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Are Ping Pong Shows Legal in Thailand? (Should You Go)

Are Ping Pong Shows Legal in Thailand? (Should You Go)

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Ping pong shows service as an anachronism in Thailand, portraying some of the oldest traditions of glitzy glam and high-tech venues (1). While the clubs look rather monotonous and dull, tired girls and old guys do not help make the environment remotely sexier- leaving us to question why the Thai people are committed to keeping ping pong shows in the region. Even, are ping pong shows still legal in Thailand?

Ping pong shows are legal under Thailand’s prostitution law; however, they are regarded as a crime under Thailand’s obscenity legislation. This leaves the door to the ping pong industry open; lawmakers tend to turn a blind eye towards the shows, leaving them room to multiply in the country.

An American Vietnam veteran by the name of Rick Menard opened the first Grand Prix Bar in 1969. Shortly after, the first ping pong show was performed, beginning the start of a national business.

What is a Ping Pong Show?

When hearing the phrase “ping pong show,” you might picture two human beings paddling their rackets on either side of a net table. Well, this is not the case for the well-known and sexualized ping pong shows (2). In strip clubs across Amsterdam and Southeast Asia, women would shoot ping pong balls and perform several confusing activities using the muscles from their private parts. All under the watch of a captive drunken audience. Strange, uncomfortable, yet unique, it is regarded as a “fun” and “hilarious” nighttime activity (2).

The history of such shows in Thailand goes way back. Ping pong shows were formed under the representation of muscular dexterity. Local bar owners began to recruit ladies who had the necessary skills to perform well and please men. In 1976, the release of “Emanuelle in Bangkok” featured a girl on stage making ping pong balls disappear and reappear (1).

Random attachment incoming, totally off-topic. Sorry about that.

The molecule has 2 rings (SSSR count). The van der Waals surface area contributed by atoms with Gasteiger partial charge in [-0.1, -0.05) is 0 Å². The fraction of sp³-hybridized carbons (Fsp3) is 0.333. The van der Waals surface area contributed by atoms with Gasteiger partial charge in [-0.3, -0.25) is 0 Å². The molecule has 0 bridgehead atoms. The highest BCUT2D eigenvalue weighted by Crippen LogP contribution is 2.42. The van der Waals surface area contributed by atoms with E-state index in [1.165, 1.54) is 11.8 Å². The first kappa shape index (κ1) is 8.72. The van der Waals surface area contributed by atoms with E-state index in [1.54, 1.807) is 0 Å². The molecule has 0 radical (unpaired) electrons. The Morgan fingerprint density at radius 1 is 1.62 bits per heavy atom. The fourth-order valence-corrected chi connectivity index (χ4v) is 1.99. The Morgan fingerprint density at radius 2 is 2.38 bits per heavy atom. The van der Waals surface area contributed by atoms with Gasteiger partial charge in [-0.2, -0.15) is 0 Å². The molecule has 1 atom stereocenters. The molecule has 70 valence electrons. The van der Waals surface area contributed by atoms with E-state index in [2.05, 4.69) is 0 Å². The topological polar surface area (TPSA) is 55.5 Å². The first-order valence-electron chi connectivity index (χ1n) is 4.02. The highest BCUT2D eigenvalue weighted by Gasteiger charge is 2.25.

There has always been a connection between ping pong shows to the mainstream sex industry in Thailand. Strangely enough, they have become an essential factor in the tourism industry, with ping pong shows being offered around Pattaya and Bangkok.

The topic, however, brings a somewhat consequence to real-life issues happening in the region, including human trafficking and Thailand’s prostitution industry. A mixture of cheap entertainment and sex is further threatening the country’s image.

How Ping Pong Shows are Like in Thailand

The two most popular areas for Ping Pong Shows are the red-light cities: Bangkok and Pattaya. Around 90 miles away from each other on the Gulf of Thailand, they are also near Cambodia’s border (1).

Starting with Bangkok, the three main areas for shows happen around Soi Cowboy, Nana Plaza, and Patpong, while Pattaya’s central red light district is on the famous Walking Street. After thirty seconds of walking down these streets, you will find a show; fast-talking hustlers often roam around hoping to scan tourists.

They will provide you with a menu of their club and tempt you to enter their Barcelona restaurant. However, the menu will not feature the actual intensity of what is inside, from blatant photos and NSFW language; the menu is just a simple glimpse (1).

Ping pong shows generally cost 200 baht ($6.50) at the entrance, while others require a no entry fee, as long as you pay for your drink, often causing a simple drink like coke or beer to end up costing you 900 baht. The real money, however, is being made by performances.

The show itself is unique in various countries. In Thailand, it begins with around one to five girls on stage, wearing bras, tops, or naked from the waist down (1). Most of these Thai girls are middle-aged (in their late thirties) and considered “not attractive.” In general, middle-aged women are hired at lower costs than beautiful women working at tourist bars.

A few minutes into your experience at the club, you will be welcomed by a performer with a pen and paper. After the customer signs their name, the girl will insert a marker between her legs and write down his name on a bigger sheet of paper; of course, you will have to end up paying for this as well. The rest of the event will involve the girl inserting various objects inside her- from razor blades to threaded strings. Men are even offered the chance to pull off their silky clothes.